4 January 2016
Over in the homophobic African country of Senegal, local authorities freed 11 people last week who escaped a lynch mob after being arrested at an alleged gay wedding for "alleged homosexuality".
The group was detained during the ceremony at a secondary school in the central town of Kaolack on December 24, according to state-owned news agency APS.
While being transferred under heavy police protection to the local courthouse, their convoy came under attack from a mob, a witness told AFP on condition of anonymity.
"The crowd wanted to lynch them. People threw stones at both vehicles. Police dispersed the crowd with tear gas," he added.
Local press reported that the detainees - whose gender was not reported - were kept at a secret location overnight before being taken before the prosecutor.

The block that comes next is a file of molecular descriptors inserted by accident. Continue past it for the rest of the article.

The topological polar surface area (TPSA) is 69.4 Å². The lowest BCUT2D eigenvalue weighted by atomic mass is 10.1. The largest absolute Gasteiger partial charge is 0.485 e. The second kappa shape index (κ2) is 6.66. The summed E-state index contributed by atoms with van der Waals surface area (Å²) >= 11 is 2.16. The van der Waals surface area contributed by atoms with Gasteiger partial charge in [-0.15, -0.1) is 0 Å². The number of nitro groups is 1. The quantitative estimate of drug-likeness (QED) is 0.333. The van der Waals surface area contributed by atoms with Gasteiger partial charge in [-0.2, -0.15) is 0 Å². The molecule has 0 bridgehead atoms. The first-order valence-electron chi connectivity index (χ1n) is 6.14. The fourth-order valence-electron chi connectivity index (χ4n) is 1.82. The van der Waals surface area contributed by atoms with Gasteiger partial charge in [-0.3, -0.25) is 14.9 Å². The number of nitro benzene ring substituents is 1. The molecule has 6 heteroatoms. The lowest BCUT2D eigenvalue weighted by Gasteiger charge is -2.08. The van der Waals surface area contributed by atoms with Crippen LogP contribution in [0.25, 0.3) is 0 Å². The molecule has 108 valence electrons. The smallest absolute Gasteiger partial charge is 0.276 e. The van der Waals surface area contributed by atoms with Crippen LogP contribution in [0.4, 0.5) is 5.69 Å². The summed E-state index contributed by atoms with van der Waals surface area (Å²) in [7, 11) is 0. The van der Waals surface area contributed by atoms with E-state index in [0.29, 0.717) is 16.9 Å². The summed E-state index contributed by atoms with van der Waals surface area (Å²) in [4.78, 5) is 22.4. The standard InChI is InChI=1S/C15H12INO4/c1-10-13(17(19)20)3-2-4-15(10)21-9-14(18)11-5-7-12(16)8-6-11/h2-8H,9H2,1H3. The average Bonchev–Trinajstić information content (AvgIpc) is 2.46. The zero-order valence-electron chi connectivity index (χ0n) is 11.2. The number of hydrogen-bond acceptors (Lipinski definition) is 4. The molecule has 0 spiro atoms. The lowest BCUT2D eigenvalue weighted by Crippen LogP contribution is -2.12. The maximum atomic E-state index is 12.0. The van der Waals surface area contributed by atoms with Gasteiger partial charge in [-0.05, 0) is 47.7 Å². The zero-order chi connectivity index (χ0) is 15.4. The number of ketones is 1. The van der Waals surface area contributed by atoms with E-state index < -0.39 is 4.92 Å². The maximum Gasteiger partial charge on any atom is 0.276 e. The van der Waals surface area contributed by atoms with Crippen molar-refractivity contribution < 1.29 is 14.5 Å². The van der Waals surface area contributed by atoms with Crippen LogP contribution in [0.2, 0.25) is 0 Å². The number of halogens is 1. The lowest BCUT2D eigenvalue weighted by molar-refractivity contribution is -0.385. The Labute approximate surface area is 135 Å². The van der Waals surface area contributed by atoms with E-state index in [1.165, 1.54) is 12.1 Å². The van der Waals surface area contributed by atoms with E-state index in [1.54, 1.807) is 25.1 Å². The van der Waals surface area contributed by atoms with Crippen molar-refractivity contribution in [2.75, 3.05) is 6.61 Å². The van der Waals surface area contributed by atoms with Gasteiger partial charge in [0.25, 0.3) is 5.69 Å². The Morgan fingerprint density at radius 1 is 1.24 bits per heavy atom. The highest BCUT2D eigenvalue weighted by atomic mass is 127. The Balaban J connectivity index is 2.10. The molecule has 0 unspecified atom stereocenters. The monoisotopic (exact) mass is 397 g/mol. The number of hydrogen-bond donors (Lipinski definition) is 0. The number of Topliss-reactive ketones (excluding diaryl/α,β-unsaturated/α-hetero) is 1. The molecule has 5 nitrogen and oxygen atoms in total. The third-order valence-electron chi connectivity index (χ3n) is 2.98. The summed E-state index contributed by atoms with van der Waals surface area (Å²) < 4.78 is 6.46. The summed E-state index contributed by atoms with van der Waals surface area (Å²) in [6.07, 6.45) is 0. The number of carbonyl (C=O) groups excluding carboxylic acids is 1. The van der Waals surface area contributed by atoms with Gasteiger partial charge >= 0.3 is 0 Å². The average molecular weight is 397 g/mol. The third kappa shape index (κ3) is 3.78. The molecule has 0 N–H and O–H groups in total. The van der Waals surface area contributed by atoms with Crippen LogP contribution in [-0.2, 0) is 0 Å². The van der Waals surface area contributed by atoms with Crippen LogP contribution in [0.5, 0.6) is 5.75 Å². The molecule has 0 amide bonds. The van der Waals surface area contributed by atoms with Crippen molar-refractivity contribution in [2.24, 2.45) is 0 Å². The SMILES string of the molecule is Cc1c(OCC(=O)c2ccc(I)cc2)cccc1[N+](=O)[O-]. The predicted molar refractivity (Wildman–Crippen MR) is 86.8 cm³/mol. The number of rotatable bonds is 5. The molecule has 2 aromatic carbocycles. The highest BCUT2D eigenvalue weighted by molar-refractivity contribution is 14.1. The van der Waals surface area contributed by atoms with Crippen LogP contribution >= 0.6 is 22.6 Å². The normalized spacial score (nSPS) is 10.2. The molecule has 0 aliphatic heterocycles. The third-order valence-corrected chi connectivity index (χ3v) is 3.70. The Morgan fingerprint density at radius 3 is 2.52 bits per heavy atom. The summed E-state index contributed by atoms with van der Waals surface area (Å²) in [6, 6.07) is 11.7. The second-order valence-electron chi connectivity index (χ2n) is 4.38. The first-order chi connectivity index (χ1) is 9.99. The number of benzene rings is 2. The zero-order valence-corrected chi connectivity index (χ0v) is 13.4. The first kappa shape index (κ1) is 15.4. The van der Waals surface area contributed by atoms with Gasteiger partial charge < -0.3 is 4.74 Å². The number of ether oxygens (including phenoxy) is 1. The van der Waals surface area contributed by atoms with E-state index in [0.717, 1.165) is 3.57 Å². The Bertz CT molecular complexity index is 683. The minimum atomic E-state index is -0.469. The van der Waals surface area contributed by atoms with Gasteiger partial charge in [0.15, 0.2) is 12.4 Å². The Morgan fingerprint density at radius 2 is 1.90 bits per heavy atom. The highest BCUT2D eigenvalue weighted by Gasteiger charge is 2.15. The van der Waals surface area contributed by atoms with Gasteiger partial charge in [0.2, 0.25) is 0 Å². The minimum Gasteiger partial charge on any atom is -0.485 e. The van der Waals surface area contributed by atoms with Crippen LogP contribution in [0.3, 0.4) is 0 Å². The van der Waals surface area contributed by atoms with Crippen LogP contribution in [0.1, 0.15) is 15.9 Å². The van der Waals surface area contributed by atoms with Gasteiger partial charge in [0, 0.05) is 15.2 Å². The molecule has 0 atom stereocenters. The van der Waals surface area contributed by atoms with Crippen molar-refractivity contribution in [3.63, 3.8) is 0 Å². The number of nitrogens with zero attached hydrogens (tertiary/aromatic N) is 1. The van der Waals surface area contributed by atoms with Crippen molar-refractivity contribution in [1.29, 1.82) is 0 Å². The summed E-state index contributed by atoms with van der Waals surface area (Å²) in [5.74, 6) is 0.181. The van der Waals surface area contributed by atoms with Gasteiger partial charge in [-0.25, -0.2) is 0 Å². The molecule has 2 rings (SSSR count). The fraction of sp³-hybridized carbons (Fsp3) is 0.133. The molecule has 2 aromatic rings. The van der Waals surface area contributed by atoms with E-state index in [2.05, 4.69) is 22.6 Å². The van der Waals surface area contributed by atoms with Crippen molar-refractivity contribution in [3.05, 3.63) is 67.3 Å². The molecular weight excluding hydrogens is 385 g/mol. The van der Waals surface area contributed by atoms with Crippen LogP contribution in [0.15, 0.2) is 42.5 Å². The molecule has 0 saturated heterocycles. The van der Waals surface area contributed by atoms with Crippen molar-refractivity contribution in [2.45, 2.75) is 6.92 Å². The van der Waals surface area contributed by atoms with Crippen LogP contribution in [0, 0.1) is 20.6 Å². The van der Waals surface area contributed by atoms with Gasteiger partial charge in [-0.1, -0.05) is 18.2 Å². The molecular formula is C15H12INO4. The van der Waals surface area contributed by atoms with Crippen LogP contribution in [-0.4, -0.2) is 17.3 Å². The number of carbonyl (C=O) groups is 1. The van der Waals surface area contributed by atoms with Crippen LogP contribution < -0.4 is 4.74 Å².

APS reported that "young people began burning tyres on public roads, to show their anger" at the group.
They were released after the prosecutor found insufficient evidence to proceed to trial, the agency said.
Under Senegalese law, anyone convicted of an "improper or unnatural act with a person of the same sex" faces up to five years in jail.
The government has repeatedly ruled out legalising homosexuality in the deeply conservative Muslim-majority country.
President Macky Sall said during US President Barack Obama's visit to Dakar in 2013 that while Senegal was a tolerant country, it was "not yet ready to decriminalise homosexuality".
He repeated the position in an interview on French television in October last year.